Monday, May 28, 2012

I was in Haiti. Post #2







Everyday the women would spend long hours cooking for us over a charcoal stove, delivering us our breakfast, lunch, and dinner. Breakfasts were often greasy noodles and coffee, a Haitian favorite. Somedays we had eggs. One day, it was fried goat's blood. Lunch, the largest meal of the day, consisted of rice, beans, beets, fried starchy things, with either goat or fish. Dinner was a light, sweet labouye banane (Porridge. Make it and thank me for the link later). I tried almost everything, including the non-vegetarian items, although I made every effort to avoid organ meat. The food was good, carefully prepared, and I was grateful that we didn't have to worry about cooking for ourselves and the students as we tried to complete our project. My digestive system was not so appreciative upon return. 


During our relatively easy tasks, the men were outside constructing a building addition out of concrete in the hot sun, without having eaten anything all day. They were painfully thin. The arrangement was that they could have any of the leftover food from our meal, and no one questioned this, or even seemed to mind. They would still wave to me cheerfully from the road below. 


The guilt is unavoidable, of course, as is the case when one is confronted with such crippling inequality. I have experienced it before in other places, but this felt more extreme to me. It is no secret that the 2010 earthquake was one of the largest natural disasters in recorded history, affecting a country that was already the poorest in the western hemisphere. The tent cities are still there and visible from our route away from the airport. So yes, as I lowered myself onto a $100 Manduka, wearing my $65 yoga pants, purchased solely because I liked the design on the back, in a country with a per capita gross national income of $450, I felt myself being called out on my own new agey bullshit. Time and time again. I don't even want to think about the amount I shelled out just to go to the Confluence…


There have been a couple of posts attempting to quantify the costs of an Ashtanga practice (from Claudia et al.)- which seem to be far lower than the Bloomberg "going all out" estimate of a whopping $10,779. It is true that Ashtanga can be done for next to nothing (say, practicing at home in non-fancy clothing), but the Bloomberg article tried to do something interesting: to tack on some of those other frivolous expenses we indulge in while promoting our own enlightenment, like herbal teas, lavender eye pillows, and Krishna Das concerts. I, too, found myself eyeing the clothing, books, and trinkets at the Confluence like the pretty new age eye candy that they were. It goes beyond practicality or even aesthetic pleasure, I'll admit on some level I try to subtly project this image of a healthy yogini. The mala beads, organic cotton dresses, comparing which fair trade scarf I want to buy online, walking around with organic juice, tea, and coconut water. It's so subtile that I don't I realize it's there most of the time. How much of my disposable income is spent on these other things not directly related to my yoga practice, but still insidiously interwoven with it? Hello, samskara.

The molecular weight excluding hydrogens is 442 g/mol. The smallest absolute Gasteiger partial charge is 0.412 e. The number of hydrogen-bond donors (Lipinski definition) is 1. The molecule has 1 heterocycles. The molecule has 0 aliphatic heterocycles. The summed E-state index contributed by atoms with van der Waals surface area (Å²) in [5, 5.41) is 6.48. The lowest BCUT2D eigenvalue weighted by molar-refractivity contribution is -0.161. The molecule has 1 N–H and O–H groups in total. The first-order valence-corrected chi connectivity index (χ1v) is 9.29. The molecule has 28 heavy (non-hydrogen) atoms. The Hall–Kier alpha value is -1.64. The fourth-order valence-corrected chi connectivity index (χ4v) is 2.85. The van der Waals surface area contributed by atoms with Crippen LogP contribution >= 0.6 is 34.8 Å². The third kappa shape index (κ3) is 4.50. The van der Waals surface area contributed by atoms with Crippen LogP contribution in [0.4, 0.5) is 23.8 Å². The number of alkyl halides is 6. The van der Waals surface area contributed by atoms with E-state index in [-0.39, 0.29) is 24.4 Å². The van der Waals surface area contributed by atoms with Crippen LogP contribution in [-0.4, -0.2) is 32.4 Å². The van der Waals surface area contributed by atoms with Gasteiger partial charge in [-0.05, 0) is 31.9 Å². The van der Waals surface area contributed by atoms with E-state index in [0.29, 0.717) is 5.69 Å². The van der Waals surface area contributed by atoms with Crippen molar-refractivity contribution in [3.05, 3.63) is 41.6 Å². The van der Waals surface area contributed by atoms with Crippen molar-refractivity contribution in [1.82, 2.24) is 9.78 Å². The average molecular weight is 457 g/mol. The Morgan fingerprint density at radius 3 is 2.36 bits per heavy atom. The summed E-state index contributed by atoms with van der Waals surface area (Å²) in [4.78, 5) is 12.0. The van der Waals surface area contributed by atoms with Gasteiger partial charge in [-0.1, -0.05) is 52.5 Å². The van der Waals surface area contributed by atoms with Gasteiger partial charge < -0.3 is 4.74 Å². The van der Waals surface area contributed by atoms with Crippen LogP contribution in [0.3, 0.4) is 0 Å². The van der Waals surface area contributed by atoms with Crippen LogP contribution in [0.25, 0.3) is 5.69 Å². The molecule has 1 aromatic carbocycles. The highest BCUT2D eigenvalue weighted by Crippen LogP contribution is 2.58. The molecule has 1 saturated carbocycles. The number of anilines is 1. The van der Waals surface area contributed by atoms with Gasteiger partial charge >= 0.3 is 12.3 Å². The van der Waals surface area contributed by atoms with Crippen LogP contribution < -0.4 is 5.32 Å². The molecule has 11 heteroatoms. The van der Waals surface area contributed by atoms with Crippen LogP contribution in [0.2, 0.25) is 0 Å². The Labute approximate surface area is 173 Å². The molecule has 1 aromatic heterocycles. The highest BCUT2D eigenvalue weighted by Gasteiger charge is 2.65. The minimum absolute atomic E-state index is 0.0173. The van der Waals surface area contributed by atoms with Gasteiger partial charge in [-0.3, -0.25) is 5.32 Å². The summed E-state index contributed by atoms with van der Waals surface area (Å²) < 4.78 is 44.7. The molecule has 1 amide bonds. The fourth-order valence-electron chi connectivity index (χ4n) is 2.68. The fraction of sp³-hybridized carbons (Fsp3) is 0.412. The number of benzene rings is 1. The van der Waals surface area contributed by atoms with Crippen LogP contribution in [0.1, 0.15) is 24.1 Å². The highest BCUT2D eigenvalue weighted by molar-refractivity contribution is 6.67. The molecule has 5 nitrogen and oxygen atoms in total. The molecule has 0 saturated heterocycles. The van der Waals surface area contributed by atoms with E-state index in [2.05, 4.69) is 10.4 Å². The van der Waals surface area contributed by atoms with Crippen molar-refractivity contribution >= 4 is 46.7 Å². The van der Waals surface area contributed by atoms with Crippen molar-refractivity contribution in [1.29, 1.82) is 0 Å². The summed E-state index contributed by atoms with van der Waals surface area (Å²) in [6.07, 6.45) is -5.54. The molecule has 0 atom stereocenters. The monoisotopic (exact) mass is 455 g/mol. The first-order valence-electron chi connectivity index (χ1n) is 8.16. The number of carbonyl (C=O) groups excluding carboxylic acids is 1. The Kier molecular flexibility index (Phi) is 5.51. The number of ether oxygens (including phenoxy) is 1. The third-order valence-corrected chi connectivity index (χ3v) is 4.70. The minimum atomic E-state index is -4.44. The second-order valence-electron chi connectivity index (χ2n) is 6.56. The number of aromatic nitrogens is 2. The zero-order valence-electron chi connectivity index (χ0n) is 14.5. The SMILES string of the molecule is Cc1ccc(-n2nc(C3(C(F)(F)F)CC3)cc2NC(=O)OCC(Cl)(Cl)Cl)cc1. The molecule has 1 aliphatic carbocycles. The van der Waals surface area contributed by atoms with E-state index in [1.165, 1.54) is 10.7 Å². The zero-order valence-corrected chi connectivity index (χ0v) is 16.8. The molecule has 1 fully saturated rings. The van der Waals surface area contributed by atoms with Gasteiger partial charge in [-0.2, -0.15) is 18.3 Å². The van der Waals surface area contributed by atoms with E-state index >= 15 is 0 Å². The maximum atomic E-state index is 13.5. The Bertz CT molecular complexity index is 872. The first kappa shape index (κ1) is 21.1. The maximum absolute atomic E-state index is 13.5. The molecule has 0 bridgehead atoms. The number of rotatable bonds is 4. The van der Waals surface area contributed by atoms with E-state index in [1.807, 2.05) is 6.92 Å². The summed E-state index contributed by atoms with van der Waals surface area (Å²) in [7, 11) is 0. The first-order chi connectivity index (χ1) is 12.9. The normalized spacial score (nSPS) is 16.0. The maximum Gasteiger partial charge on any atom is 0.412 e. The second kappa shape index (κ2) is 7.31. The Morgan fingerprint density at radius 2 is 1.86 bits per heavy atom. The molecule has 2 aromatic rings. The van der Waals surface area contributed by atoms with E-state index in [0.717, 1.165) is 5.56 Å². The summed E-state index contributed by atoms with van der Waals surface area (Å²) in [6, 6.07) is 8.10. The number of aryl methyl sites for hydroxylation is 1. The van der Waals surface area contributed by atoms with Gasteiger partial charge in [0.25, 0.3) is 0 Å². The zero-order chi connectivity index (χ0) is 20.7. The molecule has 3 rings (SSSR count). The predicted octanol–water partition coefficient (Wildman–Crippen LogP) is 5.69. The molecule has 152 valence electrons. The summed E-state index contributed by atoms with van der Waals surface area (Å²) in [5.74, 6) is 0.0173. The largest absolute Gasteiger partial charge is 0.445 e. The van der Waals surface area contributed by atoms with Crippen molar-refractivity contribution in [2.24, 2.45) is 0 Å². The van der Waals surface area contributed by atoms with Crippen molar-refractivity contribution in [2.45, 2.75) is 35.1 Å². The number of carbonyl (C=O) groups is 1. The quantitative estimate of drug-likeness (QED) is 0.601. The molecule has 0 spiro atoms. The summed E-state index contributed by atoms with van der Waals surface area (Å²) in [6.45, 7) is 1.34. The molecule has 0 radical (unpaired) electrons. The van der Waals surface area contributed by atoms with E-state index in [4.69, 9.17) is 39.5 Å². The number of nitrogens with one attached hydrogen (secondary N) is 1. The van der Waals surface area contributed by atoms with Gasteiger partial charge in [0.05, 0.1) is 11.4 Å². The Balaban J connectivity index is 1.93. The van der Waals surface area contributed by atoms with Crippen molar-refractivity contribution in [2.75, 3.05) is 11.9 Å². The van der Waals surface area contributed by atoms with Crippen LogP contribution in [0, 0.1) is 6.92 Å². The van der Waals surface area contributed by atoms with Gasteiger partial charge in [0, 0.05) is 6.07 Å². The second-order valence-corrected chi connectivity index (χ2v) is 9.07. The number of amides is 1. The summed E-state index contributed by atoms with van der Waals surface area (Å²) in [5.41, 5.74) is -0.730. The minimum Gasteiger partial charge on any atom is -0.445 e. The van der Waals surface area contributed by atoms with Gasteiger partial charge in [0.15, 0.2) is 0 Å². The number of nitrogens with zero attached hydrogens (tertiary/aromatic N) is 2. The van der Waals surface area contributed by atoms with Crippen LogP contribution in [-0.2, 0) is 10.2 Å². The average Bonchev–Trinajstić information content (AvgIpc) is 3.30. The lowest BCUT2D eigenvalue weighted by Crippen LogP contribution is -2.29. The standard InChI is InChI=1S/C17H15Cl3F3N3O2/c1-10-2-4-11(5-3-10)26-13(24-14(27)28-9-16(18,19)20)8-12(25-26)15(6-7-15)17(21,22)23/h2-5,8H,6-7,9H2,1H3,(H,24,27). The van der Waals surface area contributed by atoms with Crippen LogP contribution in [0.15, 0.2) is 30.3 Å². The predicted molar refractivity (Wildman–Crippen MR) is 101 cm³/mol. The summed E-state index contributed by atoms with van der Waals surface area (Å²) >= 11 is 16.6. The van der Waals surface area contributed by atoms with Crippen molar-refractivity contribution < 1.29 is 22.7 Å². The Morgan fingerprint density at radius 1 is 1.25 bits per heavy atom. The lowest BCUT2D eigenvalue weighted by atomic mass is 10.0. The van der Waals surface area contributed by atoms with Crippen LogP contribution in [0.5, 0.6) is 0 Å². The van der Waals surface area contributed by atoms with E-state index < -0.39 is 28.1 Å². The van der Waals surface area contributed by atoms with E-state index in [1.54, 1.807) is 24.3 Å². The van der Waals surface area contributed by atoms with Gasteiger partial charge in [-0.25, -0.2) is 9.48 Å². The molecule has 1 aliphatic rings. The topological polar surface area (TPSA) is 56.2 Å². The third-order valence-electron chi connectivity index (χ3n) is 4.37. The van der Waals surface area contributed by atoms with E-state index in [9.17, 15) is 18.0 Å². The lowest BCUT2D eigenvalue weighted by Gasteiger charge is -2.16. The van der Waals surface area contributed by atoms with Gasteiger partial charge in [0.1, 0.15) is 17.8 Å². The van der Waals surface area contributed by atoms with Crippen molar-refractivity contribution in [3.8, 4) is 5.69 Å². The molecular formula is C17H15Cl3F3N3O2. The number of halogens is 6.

Another sort of related thought: 
If there are to be more Ashtanga Yoga Confluences, would people be willing to contribute money for a "scholarship" (say, the cost of registration) to help facilitate attendance by those without such disposable incomes?

2 comments:

Yyogini said...

I've been thinking about it a lot too. One needs quite a bit of disposable income to be able to attend all these Ashtanga workshops and confluences, dressed in $100 yoga pants, practicing on an expensive Manduka Pro mat, drinking $3 canned coconut water, with a pile of yoga books on my shelf. Diving deep into the Ashtanga world makes me feel like a naive materialistic privileged diva on the path to pretentious enlightenment. Sigh... maybe once I finally get a job I'll try to volunteer more for charity or something.

wandering mb said...

It doesn't have to be that way, we just make it that way. And glancing around the Mysore room at the AYC, it seems like a lot of other people are doing the same thing. I think it's about signaling and trying to become a part of a certain 'in crowd'. When plucked from this environment and placed in another one, it became so obvious how unnecessary it all is.